Using static cast would probably result in something like this:
// This does not prevent a possible type overflow
const char char_max = -1;
int i = 48;
char c = (i & char_max);
To prevent possible type overflow you could do this:
const char char_max = (char)(((unsigned char) char(-1)) / 2);
int i = 128;
char c = (i & char_max); // Would always result in positive signed values.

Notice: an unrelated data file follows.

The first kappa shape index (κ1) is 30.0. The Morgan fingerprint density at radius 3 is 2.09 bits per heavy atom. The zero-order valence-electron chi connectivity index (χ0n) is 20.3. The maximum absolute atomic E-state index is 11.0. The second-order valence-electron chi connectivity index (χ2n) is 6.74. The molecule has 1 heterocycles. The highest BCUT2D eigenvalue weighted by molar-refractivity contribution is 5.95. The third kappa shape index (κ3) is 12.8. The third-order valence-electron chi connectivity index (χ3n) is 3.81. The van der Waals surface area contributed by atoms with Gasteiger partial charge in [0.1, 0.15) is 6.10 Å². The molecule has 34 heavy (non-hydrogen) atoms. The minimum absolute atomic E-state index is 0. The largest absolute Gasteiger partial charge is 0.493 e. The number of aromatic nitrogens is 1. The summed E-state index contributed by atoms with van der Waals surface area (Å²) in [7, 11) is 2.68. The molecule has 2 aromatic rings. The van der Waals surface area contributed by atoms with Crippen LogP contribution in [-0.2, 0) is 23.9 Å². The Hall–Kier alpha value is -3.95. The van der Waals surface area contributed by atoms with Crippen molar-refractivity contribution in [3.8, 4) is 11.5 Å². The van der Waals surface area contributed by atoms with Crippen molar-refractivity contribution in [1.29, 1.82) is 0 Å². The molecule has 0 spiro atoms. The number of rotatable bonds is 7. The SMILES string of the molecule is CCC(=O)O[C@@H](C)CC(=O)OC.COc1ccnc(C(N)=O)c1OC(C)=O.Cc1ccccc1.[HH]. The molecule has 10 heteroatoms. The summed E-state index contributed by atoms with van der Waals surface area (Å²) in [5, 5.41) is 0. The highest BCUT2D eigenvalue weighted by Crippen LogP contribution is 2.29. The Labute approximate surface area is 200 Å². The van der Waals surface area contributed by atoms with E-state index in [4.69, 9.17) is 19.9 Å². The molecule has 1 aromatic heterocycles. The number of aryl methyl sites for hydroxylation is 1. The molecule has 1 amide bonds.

Where reinterpret_cast would probably just directly convert to char, without any cast safety.
-> Never use reinterpret_cast if you can also use static_cast.
If you're casting between classes, static_cast will also ensure, that the two types are matching (the object is a derivate of the cast type).
If your object a polymorphic type and you don't know which one it is, you should use dynamic_cast which will perform a type check at runtime and return nullptr if the types do not match.
IF you need const_cast you most likely did something wrong and should think about possible alternatives to fix const correctness in your code.